• Issue: August 1963
  • Designer: E. Weishoff
  • Plate no.: 99
  • Method of printing: Photolithography

The reports of the World Refugee Year in 1960 were marked by a significant omission. The Jewish refugee problem, which was for so long a burden on the conscience of the world, no longer figured in the records of international agencies dealing with the rehabilitation of the homeless. This is not to say that there were no more Jewish refugees. Insecurity and oppression, the causes of most of the world's refugee problems, were still the lot of a significant section of the Jewish People. There were large numbers of Jews who could not remain in their present abodes. The search for a new home, however, is no longer the tortuous quest it was in days gone by. The emergence of the State of Israel has opened up the prospect of a permanent home to any Jew compelled by political or social pressures to become a refugee.

For centuries the Jews were the classic refugees of the world. Frequently, they were expelled from the countries where they had been settled for centuries. Their constant insecurity rendered them potential refugees at all times. It was not until the emancipation of the Jews in the first half of the 19th century, that they were accorded the status of legal security in the countries of Western Europe - though not everywhere of civil equality.

In Eastern Europe, however, notably in Czarist Russia and Romania, Jews were denied even legal security. The 1880s saw the beginning of an era of official persecutions and tolerated mob outbreaks. This gave rise to a new Jewish refugee problem, with its climax - the Nazi Holocaust.

In 1948, when the State of Israel was established, its first act was to throw open its gates to the "immigration of Jews from all countries of the dispersion." In the first dozen years a total of more than 900,000 settled in Israel. They came from displaced persons camps and hideouts all over Europe; from Asian and African countries including Yemen, Iraq, Egypt & Morocco.

Most of them arrived completely destitute. In many cases their property and assets had been sequestered before their departure by the authorities of their countries of origin.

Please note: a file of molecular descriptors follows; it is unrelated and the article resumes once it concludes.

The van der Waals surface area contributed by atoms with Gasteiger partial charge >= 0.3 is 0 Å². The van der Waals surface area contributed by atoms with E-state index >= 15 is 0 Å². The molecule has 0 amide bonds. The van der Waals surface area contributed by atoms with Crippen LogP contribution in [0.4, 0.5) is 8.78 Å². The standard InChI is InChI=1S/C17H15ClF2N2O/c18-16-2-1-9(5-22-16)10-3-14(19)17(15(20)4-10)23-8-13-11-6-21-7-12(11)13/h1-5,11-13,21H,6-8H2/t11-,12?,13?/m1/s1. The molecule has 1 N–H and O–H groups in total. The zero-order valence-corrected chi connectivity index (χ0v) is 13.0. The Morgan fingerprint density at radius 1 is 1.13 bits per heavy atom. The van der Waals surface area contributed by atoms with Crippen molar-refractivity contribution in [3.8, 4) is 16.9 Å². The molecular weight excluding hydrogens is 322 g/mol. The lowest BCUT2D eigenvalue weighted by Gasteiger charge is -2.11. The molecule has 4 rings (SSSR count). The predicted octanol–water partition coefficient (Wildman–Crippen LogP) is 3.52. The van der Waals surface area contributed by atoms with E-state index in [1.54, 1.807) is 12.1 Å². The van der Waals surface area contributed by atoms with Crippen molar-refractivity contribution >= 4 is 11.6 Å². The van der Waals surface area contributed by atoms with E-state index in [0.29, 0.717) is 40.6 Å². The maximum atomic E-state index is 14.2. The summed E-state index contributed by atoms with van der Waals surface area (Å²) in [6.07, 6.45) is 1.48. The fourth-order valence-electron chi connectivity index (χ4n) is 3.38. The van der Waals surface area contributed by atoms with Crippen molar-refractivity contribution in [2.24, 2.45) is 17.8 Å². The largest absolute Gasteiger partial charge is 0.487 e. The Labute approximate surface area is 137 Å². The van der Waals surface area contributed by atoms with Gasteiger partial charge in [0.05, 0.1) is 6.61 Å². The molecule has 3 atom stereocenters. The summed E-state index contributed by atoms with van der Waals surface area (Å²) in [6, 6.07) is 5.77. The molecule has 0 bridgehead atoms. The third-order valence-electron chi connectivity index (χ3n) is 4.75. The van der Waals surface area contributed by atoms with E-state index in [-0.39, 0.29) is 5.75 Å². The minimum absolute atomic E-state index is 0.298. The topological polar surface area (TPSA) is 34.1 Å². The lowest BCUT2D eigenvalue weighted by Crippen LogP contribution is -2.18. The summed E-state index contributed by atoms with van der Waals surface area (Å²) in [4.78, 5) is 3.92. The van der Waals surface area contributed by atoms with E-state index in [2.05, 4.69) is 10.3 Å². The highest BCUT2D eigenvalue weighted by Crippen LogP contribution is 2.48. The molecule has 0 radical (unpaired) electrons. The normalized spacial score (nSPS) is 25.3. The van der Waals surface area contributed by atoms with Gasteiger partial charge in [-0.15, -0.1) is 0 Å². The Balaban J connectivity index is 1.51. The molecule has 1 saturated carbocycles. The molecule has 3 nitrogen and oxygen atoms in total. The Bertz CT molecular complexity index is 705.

In addition, the State of Israel resettled approximately 50,000 Arabs who had become homeless during the war against Israel or subsequently admitted into Israel in the "Reunion of Families Scheme"designed to enable Arabs from outside Israel to join their families residing in the country. Thus there were no longer any Arab refugees in Israel depending for their maintenance and support on international institutions.

The former Arab refugees, together with the other Arab residents numbering about 220,000, benefited from the general development activities and from the special schemes of irrigation, electrification, and rural reclamation carried out under the auspices of the Government in the Arab villages and districts of Israel.

Absorption and rehabilitation created enormous problems, involving old timers and new arrivals and creating difficulties in many ways. Housing and employment had to be made available, new towns and villages had to be planned and built. By means of large scale irrigation projects, areas hitherto written off as bad land, have been reclaimed and opened up to agricultural settlement. In the new urban regions refugees were trained for new jobs in industry at vocational schools or at special courses held at their places of employment.

The designs of the two stamps symbolize the ingathering and resettlement of refugees from the Arab Diaspora to Israel. The tab inscription of the first is: "Ils habiteront chacun sous sa vigne et sous son figuier, et il n'y aura personne pour les troubler" (Micah 4: 4); the tab inscription of the second is: " ... je vous ai porte sur des ailes d'aigle ... " (Exodus 19: 4).

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